Effect of periarticular morphine injection for total hip arthroplasty: a randomised, double-blind trial. HIP International, 29(3), 245–252.

Effect of periarticular morphine injection for total hip arthroplasty: a randomised, double-blind trial

Iwakiri, K., Ohta, Y., Minoda, Y., Kobayashi, A., & Nakamura, H. (2019).
Hip

The periarticular multimodal cocktail injection is currently commonly used to treat postoperative pain after total hip arthroplasty (THA). Despite its analgesic effect, it is frequently reported to cause nausea and vomiting, which are adverse effects of opioids. This study aimed to assess the efficacy of morphine as a component of a multimodal cocktail injection for providing postoperative analgesia and alleviating swelling in patients who underwent THA.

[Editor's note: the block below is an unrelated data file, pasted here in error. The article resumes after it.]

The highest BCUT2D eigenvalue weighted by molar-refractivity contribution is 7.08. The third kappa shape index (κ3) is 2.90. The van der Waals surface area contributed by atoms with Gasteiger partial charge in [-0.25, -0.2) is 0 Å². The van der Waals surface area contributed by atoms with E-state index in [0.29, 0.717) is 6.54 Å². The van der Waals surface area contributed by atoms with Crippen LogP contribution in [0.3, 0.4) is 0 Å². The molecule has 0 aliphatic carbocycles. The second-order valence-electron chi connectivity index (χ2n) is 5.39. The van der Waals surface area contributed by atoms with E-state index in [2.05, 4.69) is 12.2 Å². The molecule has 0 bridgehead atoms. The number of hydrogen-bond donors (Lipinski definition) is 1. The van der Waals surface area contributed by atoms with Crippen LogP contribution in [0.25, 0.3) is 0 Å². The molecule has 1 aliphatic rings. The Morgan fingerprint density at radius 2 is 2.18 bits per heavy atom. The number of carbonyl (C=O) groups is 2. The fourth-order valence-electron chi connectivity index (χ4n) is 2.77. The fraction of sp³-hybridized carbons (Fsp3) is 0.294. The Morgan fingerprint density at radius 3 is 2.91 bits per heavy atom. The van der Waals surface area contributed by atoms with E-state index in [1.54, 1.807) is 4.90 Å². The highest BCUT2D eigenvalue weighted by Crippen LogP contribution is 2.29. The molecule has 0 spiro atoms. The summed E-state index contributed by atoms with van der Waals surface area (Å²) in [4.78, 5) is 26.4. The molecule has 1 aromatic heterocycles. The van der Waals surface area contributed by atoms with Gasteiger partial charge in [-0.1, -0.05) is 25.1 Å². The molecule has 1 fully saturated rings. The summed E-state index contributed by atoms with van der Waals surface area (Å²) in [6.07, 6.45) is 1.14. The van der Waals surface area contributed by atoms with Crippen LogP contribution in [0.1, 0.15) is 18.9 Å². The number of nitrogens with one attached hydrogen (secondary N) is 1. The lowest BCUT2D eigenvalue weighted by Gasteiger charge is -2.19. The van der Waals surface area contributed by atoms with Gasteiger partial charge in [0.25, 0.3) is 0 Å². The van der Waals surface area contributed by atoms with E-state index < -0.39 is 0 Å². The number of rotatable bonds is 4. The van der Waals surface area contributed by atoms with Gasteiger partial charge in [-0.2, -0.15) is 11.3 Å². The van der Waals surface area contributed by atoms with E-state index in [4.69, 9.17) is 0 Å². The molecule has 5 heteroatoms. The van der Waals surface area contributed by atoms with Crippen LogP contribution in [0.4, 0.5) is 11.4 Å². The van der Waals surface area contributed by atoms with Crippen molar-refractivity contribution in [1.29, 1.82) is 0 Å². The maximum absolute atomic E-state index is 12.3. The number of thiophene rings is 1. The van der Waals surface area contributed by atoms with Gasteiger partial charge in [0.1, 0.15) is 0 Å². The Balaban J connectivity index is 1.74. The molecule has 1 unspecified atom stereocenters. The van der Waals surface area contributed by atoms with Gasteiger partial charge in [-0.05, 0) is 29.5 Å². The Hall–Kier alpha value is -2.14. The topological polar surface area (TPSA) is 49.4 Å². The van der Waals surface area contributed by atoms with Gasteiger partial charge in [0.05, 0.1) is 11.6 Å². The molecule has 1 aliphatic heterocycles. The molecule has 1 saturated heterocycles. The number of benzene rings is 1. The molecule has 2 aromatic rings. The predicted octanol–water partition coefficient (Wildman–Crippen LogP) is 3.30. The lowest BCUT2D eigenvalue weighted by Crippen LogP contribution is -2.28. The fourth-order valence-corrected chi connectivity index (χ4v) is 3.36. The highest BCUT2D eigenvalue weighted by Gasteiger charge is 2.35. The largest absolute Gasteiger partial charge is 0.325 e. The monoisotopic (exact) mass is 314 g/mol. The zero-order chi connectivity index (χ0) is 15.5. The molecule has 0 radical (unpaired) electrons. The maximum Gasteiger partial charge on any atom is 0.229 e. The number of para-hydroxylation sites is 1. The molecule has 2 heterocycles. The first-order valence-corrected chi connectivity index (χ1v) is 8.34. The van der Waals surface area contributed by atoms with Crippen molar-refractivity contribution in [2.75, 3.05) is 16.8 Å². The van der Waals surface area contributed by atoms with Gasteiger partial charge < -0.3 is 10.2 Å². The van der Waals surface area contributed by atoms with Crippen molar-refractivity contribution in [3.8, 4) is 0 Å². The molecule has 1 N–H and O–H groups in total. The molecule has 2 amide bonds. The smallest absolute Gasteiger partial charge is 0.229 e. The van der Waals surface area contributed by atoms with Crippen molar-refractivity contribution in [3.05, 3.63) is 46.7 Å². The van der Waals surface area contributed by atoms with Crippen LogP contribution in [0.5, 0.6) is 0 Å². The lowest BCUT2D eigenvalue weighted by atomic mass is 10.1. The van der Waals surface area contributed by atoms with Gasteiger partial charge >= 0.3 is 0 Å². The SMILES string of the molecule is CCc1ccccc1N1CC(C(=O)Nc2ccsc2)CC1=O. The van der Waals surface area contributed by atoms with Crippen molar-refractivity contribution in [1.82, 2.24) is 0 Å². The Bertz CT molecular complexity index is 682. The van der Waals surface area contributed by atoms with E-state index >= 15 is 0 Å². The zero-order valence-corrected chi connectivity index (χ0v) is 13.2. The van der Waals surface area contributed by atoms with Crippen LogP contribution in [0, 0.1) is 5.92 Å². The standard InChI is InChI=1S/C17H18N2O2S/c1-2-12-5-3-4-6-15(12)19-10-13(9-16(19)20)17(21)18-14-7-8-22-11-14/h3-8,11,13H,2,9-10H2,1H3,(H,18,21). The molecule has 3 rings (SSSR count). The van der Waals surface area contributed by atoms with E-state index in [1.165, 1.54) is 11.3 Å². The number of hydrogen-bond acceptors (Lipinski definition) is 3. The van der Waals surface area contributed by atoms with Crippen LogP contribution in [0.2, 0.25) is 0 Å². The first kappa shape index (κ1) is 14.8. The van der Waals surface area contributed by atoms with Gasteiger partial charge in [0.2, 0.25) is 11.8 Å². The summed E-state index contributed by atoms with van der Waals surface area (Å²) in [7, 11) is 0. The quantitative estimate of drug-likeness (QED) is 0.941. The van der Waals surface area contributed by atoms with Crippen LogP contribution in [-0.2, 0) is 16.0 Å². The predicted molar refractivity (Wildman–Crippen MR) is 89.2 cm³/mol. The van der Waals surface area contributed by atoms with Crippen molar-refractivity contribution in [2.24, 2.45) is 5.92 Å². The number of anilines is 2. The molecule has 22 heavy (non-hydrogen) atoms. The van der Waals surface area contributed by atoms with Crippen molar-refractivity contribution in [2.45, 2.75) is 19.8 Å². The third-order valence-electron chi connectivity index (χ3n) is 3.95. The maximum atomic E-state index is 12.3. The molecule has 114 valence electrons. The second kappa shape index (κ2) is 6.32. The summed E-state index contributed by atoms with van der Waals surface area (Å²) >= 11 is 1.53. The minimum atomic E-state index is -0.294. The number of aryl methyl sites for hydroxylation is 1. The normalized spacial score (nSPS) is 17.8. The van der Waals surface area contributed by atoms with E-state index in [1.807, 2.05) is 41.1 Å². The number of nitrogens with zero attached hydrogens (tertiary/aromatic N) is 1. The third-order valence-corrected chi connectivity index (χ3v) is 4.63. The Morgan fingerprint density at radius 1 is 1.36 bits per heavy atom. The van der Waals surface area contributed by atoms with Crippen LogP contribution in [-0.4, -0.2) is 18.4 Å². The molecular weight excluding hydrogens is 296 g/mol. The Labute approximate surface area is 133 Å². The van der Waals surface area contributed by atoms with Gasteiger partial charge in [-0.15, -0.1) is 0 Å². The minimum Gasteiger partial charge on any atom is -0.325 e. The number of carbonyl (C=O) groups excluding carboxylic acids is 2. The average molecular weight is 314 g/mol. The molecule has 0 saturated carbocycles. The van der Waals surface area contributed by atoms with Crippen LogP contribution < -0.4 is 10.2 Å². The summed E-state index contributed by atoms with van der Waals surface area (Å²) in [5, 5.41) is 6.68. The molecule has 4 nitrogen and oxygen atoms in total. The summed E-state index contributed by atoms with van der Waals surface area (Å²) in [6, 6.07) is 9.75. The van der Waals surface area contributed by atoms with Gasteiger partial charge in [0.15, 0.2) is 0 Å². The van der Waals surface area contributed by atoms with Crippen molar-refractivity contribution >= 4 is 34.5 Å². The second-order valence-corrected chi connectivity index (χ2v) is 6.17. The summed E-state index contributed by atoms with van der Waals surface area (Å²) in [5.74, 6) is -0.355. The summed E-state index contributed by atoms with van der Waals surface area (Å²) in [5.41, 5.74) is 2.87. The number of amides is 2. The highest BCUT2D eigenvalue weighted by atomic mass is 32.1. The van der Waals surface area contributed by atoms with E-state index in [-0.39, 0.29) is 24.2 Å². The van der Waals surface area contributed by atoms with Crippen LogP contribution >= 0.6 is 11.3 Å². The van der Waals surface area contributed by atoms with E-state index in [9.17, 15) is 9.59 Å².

This was a prospective, single-centre, randomised controlled trial involving 100 patients scheduled for unilateral THA. A mixture of steroids, local anaesthetics, NSAIDs, and epinephrine with or without morphine (0.1 mg/kg), was injected into randomly assigned patients. Postoperative assessment was performed with all attending personnel and patients blind to group assignment. Visual analogue scale (VAS) of pain, range of motion (ROM), nausea numerical rating scale (NRS), the total dose of antiemetic drugs used and thigh swelling were compared between groups on postoperative days.

Pain VAS scores both at rest and on motion did not differ between the 2 groups at any postoperative time-point. The nausea NRS scores during the postoperative period from 0 minutes to 1 hour and the total dose of antiemetic drugs administered were significantly higher in the morphine group. The thigh girth showed no difference between groups on any of the postoperative days.

The results of this study suggested that addition of morphine to the multimodal cocktail injection after THA is not effective for relieving postoperative pain, alleviating swelling, or improving ROM, and results in nausea and vomiting.


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